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Stolen wages: still very much stolen from Indigenous Australians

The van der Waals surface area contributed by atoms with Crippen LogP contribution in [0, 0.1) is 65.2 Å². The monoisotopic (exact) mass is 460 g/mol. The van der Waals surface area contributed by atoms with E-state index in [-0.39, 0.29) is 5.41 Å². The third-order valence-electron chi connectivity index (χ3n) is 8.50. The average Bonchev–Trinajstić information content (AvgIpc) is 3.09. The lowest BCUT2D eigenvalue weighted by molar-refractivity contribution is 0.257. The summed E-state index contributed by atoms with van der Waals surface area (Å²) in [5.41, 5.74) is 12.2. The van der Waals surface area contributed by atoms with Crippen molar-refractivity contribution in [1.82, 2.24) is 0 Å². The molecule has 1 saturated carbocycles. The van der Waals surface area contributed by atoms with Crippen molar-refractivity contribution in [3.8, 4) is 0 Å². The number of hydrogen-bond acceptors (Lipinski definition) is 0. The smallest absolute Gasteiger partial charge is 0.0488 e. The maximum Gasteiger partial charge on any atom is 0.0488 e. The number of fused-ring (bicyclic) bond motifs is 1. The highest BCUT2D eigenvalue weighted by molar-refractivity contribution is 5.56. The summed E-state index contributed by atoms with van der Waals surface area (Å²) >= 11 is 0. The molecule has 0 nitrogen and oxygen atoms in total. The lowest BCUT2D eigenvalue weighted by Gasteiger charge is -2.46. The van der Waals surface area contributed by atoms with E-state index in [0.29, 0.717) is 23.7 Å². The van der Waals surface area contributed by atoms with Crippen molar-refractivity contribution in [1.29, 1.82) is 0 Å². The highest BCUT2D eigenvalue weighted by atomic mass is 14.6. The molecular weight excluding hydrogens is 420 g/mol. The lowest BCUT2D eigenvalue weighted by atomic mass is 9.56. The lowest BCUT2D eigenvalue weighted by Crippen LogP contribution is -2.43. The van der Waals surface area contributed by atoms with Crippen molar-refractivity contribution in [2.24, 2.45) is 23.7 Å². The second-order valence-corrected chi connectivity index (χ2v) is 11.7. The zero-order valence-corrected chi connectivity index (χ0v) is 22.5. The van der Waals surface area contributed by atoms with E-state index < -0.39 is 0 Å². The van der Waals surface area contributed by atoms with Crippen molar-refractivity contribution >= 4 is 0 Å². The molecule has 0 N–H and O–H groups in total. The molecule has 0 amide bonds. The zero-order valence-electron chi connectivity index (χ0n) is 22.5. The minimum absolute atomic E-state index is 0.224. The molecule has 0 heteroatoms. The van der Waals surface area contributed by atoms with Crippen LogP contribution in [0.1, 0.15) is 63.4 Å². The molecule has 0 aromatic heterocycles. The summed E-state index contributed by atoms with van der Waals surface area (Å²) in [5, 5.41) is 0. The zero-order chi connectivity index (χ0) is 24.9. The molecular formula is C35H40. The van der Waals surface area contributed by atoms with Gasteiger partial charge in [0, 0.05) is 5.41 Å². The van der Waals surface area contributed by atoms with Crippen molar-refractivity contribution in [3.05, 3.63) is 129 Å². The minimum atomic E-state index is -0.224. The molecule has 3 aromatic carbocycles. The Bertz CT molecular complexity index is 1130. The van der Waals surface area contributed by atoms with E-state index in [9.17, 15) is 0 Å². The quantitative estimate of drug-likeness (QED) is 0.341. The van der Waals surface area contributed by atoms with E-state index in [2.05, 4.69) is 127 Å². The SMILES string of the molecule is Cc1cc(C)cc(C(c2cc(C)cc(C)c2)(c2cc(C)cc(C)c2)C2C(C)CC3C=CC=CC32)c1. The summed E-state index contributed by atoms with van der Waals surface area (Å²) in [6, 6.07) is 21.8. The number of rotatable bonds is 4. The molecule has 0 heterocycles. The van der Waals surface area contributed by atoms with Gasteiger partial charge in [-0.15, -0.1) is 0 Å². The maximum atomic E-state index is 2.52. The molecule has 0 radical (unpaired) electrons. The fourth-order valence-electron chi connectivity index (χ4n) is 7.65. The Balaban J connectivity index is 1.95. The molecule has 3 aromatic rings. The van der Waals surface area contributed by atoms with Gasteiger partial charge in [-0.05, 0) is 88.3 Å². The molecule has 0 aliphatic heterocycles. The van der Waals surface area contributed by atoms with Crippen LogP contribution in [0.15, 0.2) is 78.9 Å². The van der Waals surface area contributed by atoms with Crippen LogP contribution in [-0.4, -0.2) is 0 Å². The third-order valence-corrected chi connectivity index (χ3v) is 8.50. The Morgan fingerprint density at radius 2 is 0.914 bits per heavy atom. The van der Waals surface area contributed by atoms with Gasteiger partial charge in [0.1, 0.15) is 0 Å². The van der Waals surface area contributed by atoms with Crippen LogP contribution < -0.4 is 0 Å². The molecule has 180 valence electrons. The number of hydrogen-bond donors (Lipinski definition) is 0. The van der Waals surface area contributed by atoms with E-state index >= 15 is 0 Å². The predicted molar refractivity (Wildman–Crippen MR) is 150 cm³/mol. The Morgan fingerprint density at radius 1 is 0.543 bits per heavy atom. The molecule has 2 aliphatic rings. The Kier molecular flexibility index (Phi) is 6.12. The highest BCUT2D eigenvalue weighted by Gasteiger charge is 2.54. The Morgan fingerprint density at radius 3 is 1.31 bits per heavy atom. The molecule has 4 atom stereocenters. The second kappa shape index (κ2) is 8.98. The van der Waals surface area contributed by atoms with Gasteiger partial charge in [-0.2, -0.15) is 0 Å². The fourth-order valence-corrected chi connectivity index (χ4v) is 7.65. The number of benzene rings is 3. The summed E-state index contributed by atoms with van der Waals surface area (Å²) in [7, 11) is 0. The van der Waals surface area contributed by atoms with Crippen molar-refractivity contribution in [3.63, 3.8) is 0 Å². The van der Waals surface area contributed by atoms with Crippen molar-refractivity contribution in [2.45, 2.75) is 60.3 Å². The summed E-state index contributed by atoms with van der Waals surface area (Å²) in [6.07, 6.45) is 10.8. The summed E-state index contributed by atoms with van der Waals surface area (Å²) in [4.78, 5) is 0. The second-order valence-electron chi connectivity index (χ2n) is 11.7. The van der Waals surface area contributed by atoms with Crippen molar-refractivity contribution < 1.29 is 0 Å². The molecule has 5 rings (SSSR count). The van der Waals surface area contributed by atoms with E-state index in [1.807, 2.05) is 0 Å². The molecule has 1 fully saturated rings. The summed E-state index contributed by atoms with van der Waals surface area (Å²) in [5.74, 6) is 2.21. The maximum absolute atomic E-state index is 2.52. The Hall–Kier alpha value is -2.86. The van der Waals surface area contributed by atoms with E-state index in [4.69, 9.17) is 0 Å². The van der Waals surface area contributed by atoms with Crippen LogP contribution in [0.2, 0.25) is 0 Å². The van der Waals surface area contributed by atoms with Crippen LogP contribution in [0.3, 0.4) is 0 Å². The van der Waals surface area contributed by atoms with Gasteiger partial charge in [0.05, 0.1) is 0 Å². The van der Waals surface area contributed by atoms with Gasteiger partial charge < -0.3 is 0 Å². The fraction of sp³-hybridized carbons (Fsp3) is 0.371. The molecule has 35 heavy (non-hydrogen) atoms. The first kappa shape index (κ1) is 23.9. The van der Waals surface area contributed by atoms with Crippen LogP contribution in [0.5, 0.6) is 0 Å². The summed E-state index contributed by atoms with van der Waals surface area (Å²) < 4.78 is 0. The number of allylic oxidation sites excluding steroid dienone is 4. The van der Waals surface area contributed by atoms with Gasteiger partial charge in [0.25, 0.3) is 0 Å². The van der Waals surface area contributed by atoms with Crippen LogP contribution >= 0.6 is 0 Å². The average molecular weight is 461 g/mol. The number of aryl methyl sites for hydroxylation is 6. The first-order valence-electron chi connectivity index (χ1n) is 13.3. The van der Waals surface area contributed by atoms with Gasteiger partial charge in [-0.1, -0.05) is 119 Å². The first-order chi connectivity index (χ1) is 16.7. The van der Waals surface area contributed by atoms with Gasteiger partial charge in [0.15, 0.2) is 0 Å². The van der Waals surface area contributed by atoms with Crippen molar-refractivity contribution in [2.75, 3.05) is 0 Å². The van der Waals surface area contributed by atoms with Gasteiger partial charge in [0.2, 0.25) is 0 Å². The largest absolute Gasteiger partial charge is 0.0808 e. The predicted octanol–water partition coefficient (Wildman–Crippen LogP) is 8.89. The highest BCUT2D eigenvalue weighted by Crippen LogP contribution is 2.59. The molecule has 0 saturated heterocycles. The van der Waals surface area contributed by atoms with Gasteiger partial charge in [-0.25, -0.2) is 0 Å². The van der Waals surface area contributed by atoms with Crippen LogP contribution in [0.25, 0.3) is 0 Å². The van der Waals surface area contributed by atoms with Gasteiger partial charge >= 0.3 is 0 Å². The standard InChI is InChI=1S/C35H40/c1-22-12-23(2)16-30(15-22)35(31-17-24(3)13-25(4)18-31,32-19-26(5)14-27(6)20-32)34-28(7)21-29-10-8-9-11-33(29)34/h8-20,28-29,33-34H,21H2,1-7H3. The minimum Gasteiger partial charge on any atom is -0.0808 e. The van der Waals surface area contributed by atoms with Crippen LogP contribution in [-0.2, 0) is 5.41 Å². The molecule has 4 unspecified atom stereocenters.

In Queensland, it was the law for 70 years that Aboriginal people were sent to work but were paid only a fraction of their wages, while the government held the rest of the money in trust. During the Protection Era the government gave itself the power to send Aboriginal men, women and children out to work where and when it saw fit. It was the legal guardian of all Aboriginal children under the age of 21 and dictated where and how people lived, whom they could marry, even what they ate. In 2002 the Beattie government made Aboriginal workers an offer. Those still living who could pass an eligibility test would be entitled to a one-off payment of between two and four thousand dollars. In exchange, those workers would sign away their rights to future litigation to recover their wages. Now that the government wants to settle the issue, we listen to the stories of some of the three generations who worked under 'the Act'. This program was shortlisted in the audio/visual category for the 2008 NSW Premier's History Awards.

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